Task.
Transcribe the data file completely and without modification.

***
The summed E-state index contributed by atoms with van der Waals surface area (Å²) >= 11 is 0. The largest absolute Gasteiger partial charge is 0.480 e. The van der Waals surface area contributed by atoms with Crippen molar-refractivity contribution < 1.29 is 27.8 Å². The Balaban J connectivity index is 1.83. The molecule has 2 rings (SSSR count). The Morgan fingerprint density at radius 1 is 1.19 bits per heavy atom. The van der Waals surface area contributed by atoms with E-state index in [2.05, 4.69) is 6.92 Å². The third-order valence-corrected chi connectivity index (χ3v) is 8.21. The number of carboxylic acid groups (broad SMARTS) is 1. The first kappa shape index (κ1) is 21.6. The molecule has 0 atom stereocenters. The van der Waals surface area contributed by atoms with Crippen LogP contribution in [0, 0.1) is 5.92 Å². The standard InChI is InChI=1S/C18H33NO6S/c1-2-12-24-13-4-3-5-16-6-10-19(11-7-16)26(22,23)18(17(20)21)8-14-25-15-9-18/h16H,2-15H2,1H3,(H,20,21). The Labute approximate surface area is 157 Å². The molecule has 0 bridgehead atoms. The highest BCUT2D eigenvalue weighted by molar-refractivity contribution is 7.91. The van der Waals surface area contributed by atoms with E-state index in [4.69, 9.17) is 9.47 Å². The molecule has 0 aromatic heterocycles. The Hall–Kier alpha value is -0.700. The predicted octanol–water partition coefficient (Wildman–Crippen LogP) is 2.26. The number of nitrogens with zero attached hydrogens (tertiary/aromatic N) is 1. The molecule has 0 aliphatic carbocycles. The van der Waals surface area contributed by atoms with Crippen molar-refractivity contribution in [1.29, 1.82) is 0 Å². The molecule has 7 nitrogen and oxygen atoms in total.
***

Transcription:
The summed E-state index contributed by atoms with van der Waals surface area (Å²) >= 11 is 0. The largest absolute Gasteiger partial charge is 0.480 e. The van der Waals surface area contributed by atoms with Crippen molar-refractivity contribution < 1.29 is 27.8 Å². The Balaban J connectivity index is 1.83. The molecule has 2 rings (SSSR count). The Morgan fingerprint density at radius 1 is 1.19 bits per heavy atom. The van der Waals surface area contributed by atoms with E-state index in [2.05, 4.69) is 6.92 Å². The third-order valence-corrected chi connectivity index (χ3v) is 8.21. The number of carboxylic acid groups (broad SMARTS) is 1. The first kappa shape index (κ1) is 21.6. The molecule has 0 atom stereocenters. The van der Waals surface area contributed by atoms with Crippen LogP contribution in [0, 0.1) is 5.92 Å². The standard InChI is InChI=1S/C18H33NO6S/c1-2-12-24-13-4-3-5-16-6-10-19(11-7-16)26(22,23)18(17(20)21)8-14-25-15-9-18/h16H,2-15H2,1H3,(H,20,21). The Labute approximate surface area is 157 Å². The molecule has 0 bridgehead atoms. The highest BCUT2D eigenvalue weighted by molar-refractivity contribution is 7.91. The van der Waals surface area contributed by atoms with E-state index in [4.69, 9.17) is 9.47 Å². The molecule has 0 aromatic heterocycles. The Hall–Kier alpha value is -0.700. The predicted octanol–water partition coefficient (Wildman–Crippen LogP) is 2.26. The number of nitrogens with zero attached hydrogens (tertiary/aromatic N) is 1. The molecule has 0 aliphatic carbocycles. The van der Waals surface area contributed by atoms with Crippen molar-refractivity contribution in [1.29, 1.82) is 0 Å². The molecule has 7 nitrogen and oxygen atoms in total.